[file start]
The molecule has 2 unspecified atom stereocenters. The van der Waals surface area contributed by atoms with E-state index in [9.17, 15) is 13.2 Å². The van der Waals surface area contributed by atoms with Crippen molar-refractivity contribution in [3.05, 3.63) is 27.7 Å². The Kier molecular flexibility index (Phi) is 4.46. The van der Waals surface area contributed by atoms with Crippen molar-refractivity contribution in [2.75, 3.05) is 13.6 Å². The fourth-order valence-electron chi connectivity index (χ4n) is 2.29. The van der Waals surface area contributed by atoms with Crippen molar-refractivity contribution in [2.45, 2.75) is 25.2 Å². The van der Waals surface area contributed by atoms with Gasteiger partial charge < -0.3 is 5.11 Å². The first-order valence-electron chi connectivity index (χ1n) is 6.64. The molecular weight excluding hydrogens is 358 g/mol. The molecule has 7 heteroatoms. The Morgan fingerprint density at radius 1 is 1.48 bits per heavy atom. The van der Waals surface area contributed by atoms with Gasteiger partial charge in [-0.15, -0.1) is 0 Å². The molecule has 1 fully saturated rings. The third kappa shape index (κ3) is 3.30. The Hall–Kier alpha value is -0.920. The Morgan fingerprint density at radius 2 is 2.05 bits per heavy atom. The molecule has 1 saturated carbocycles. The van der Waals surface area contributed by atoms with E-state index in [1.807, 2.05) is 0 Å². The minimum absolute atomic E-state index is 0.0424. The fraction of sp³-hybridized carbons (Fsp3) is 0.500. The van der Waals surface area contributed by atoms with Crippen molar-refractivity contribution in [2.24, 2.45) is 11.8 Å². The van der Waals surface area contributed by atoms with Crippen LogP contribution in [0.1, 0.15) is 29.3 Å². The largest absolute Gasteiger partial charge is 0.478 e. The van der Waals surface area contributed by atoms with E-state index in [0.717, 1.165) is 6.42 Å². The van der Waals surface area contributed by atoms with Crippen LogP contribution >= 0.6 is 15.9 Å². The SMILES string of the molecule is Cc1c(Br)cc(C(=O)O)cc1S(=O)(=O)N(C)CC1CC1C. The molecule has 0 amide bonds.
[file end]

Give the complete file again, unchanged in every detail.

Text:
The molecule has 2 unspecified atom stereocenters. The van der Waals surface area contributed by atoms with E-state index in [9.17, 15) is 13.2 Å². The van der Waals surface area contributed by atoms with Crippen molar-refractivity contribution in [3.05, 3.63) is 27.7 Å². The Kier molecular flexibility index (Phi) is 4.46. The van der Waals surface area contributed by atoms with Crippen molar-refractivity contribution in [2.75, 3.05) is 13.6 Å². The fourth-order valence-electron chi connectivity index (χ4n) is 2.29. The van der Waals surface area contributed by atoms with Crippen molar-refractivity contribution in [2.45, 2.75) is 25.2 Å². The van der Waals surface area contributed by atoms with Gasteiger partial charge < -0.3 is 5.11 Å². The first-order valence-electron chi connectivity index (χ1n) is 6.64. The molecular weight excluding hydrogens is 358 g/mol. The molecule has 7 heteroatoms. The Morgan fingerprint density at radius 1 is 1.48 bits per heavy atom. The van der Waals surface area contributed by atoms with Gasteiger partial charge in [-0.15, -0.1) is 0 Å². The molecule has 1 fully saturated rings. The third kappa shape index (κ3) is 3.30. The Hall–Kier alpha value is -0.920. The Morgan fingerprint density at radius 2 is 2.05 bits per heavy atom. The molecule has 1 saturated carbocycles. The van der Waals surface area contributed by atoms with E-state index in [1.807, 2.05) is 0 Å². The minimum absolute atomic E-state index is 0.0424. The fraction of sp³-hybridized carbons (Fsp3) is 0.500. The van der Waals surface area contributed by atoms with Crippen molar-refractivity contribution in [2.24, 2.45) is 11.8 Å². The van der Waals surface area contributed by atoms with Crippen LogP contribution in [0.1, 0.15) is 29.3 Å². The largest absolute Gasteiger partial charge is 0.478 e. The van der Waals surface area contributed by atoms with E-state index in [0.717, 1.165) is 6.42 Å². The van der Waals surface area contributed by atoms with Crippen LogP contribution >= 0.6 is 15.9 Å². The SMILES string of the molecule is Cc1c(Br)cc(C(=O)O)cc1S(=O)(=O)N(C)CC1CC1C. The molecule has 0 amide bonds.